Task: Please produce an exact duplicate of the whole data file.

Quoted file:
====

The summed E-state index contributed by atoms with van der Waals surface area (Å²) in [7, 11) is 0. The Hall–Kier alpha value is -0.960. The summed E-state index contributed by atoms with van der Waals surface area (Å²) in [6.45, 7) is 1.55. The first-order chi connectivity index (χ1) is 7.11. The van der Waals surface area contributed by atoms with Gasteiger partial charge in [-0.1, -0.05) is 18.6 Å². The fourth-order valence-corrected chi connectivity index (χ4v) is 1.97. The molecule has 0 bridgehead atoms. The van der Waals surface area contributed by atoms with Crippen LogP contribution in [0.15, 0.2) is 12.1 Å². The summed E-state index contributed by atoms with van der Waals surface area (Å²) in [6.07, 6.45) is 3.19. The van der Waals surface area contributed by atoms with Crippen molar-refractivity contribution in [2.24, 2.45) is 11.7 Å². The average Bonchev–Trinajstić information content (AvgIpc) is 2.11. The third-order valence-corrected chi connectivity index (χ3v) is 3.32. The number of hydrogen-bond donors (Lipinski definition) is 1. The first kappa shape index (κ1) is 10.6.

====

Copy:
The summed E-state index contributed by atoms with van der Waals surface area (Å²) in [7, 11) is 0. The Hall–Kier alpha value is -0.960. The summed E-state index contributed by atoms with van der Waals surface area (Å²) in [6.45, 7) is 1.55. The first-order chi connectivity index (χ1) is 7.11. The van der Waals surface area contributed by atoms with Gasteiger partial charge in [-0.1, -0.05) is 18.6 Å². The fourth-order valence-corrected chi connectivity index (χ4v) is 1.97. The molecule has 0 bridgehead atoms. The van der Waals surface area contributed by atoms with Crippen LogP contribution in [0.15, 0.2) is 12.1 Å². The summed E-state index contributed by atoms with van der Waals surface area (Å²) in [6.07, 6.45) is 3.19. The van der Waals surface area contributed by atoms with Crippen molar-refractivity contribution in [2.24, 2.45) is 11.7 Å². The average Bonchev–Trinajstić information content (AvgIpc) is 2.11. The third-order valence-corrected chi connectivity index (χ3v) is 3.32. The number of hydrogen-bond donors (Lipinski definition) is 1. The first kappa shape index (κ1) is 10.6.